Outlining in black of white markings

For night operations: reflective materials

Markings: solid areas or series of longitudinal stripes

Runway Markings Rwy designation: two-digit, magnetic, letter for parallel rwys (L,C,R) Runway Centre line Threshold markings Transverse stripe Arrows Aiming point Touchdown zone Side stripe

Rwy designation: two-digit, magnetic, letter for parallel rwys (L,C,R)

Runway Centre line

Threshold markings

Transverse stripe

Arrows

Aiming point

Touchdown zone

Side stripe

Diagram of runway markings

Other markings Taxiway centre line, (de-icing, apron) Runway holding position Aircraft stand Apron safety lines and passenger safety lines Road holding position Mandatory instruction Information

Taxiway centre line, (de-icing, apron)

Runway holding position

Aircraft stand

Apron safety lines and passenger safety lines

Road holding position

Mandatory instruction

Information

Apron Safety Lines and Passenger Path Lines

Lights: General Comments Lights which may cause confusion Frangibility Surface lights Intensity and control Emergency lighting Aerodrome beacon Identification beacon Maintenance

Lights which may cause confusion

Frangibility

Surface lights

Intensity and control

Emergency lighting

Aerodrome beacon

Identification beacon

Maintenance

Approach Lighting Systems Simple approach lighting system Precision approach lighting system Precision approach category I-II lighting system

Simple approach lighting system

Precision approach lighting system

Precision approach category I-II lighting system

Visual Approach Slope Indicators When: turbojet service, inadequate visual guidance, misleading ground information, obstacles, slope of runway or terrain Suitability for day and night operations Obstacle protection surface & slope of rwy T-V ASIS, AT-VASIS PAPI, APAPI Maintenance and calibration

When: turbojet service, inadequate visual guidance, misleading ground information, obstacles, slope of runway or terrain

Suitability for day and night operations

Obstacle protection surface & slope of rwy

T-V ASIS, AT-VASIS

PAPI, APAPI

Maintenance and calibration

Diagram of Visual Approach Slope Indicator Systems

Runway Lights Runway Threshold Lights (RIL) Runway edge lights: white, 60m spacing for instrument rwy and 100m for NI rwy Runway threshold lights: min. of 6, green Runway end lights: min. of 6, red Runway centre lights: Cat.II-III, for take-off Rwy tdz lights: Cat.II-III Stopway lights: red Figure 5-19, p.79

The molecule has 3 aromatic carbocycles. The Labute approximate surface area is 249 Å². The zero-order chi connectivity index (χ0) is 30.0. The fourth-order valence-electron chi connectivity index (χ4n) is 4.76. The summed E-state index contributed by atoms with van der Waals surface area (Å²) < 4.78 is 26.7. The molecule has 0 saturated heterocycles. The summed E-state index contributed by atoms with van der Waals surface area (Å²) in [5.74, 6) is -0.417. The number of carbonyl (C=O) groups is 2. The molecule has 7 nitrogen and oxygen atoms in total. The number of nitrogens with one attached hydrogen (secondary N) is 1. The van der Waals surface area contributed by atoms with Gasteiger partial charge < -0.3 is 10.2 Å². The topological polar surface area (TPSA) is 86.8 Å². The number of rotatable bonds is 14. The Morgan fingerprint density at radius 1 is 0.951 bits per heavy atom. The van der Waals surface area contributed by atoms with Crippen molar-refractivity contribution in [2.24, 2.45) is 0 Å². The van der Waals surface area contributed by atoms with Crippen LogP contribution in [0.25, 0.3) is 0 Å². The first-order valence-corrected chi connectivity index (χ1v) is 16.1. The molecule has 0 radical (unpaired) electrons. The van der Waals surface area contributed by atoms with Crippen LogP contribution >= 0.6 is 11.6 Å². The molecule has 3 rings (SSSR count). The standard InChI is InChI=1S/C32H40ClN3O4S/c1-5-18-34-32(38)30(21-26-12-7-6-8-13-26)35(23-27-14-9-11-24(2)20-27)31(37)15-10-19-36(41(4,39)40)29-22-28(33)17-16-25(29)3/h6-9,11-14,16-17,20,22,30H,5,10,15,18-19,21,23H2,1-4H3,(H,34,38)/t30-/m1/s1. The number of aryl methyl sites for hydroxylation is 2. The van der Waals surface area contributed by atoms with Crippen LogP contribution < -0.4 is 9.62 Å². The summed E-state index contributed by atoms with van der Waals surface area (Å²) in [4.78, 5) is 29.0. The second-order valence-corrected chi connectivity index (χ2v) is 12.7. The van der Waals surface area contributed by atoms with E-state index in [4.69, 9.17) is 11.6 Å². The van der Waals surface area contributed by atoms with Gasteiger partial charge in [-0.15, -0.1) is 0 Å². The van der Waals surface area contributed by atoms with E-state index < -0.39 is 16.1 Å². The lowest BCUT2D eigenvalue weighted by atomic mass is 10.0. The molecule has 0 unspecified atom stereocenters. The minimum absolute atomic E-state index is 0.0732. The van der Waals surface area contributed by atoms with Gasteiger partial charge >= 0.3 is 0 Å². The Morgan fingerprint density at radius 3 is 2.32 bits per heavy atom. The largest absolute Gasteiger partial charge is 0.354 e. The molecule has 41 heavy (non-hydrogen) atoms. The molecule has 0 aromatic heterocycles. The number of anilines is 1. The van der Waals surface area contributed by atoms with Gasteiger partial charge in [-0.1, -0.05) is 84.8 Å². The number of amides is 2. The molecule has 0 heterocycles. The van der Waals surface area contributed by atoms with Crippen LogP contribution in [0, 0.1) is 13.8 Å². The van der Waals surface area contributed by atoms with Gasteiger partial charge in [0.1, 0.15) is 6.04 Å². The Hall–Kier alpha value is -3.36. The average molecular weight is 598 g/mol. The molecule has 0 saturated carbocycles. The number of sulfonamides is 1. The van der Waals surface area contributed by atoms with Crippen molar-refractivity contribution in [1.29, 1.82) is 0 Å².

Runway Threshold Lights (RIL)

Runway edge lights: white, 60m spacing for instrument rwy and 100m for NI rwy

Runway threshold lights: min. of 6, green

Runway end lights: min. of 6, red

Runway centre lights: Cat.II-III, for take-off

Rwy tdz lights: Cat.II-III

Stopway lights: red

Figure 5-19, p.79

Other Lights Taxiway centre line ( on taxiway, on exit) Taxiway edge lights: blue Taxiway stop bars: red Runway guard lights: yellow, fig.5-23 p.86 Apron floodlighting Visual docking system Figure 5-20 p.80 Inspection and maintenance

Taxiway centre line ( on taxiway, on exit)

Taxiway edge lights: blue

Taxiway stop bars: red

Runway guard lights: yellow, fig.5-23 p.86

Apron floodlighting

Visual docking system

Figure 5-20 p.80

Inspection and maintenance

Signs Purpose: to convey mandatory instructions, information on a specific location or destination and other information Characteristics: Frangible Clear of props & engine pods Rectangular Red for mandatory instructions Illuminated: instrument rwy/ cat. 3-4 NI rwy

Purpose: to convey mandatory instructions, information on a specific location or destination and other information

Characteristics:

Frangible

Clear of props & engine pods

Rectangular

Red for mandatory instructions

Illuminated: instrument rwy/ cat. 3-4 NI rwy

Mandatory Signs White on red background Identifies a position not to proceed beyond unless authorized or cleared Runway designation Co-location with holding position markings No entry

White on red background

Identifies a position not to proceed beyond unless authorized or cleared

Runway designation

Co-location with holding position markings

No entry

Information Signs Black on yellow Includes direction, destination and runway exit signs Provided where there is an operational need

Black on yellow

Includes direction, destination and runway exit signs

Provided where there is an operational need

Location Signs Yellow on black Indicates location on an aerodrome Only sign which may be located with a mandatory instruction sign Outboard of a runway designation sign Where signs are combined to form an array, the individual signs are delineated by a black stripe

Yellow on black

Indicates location on an aerodrome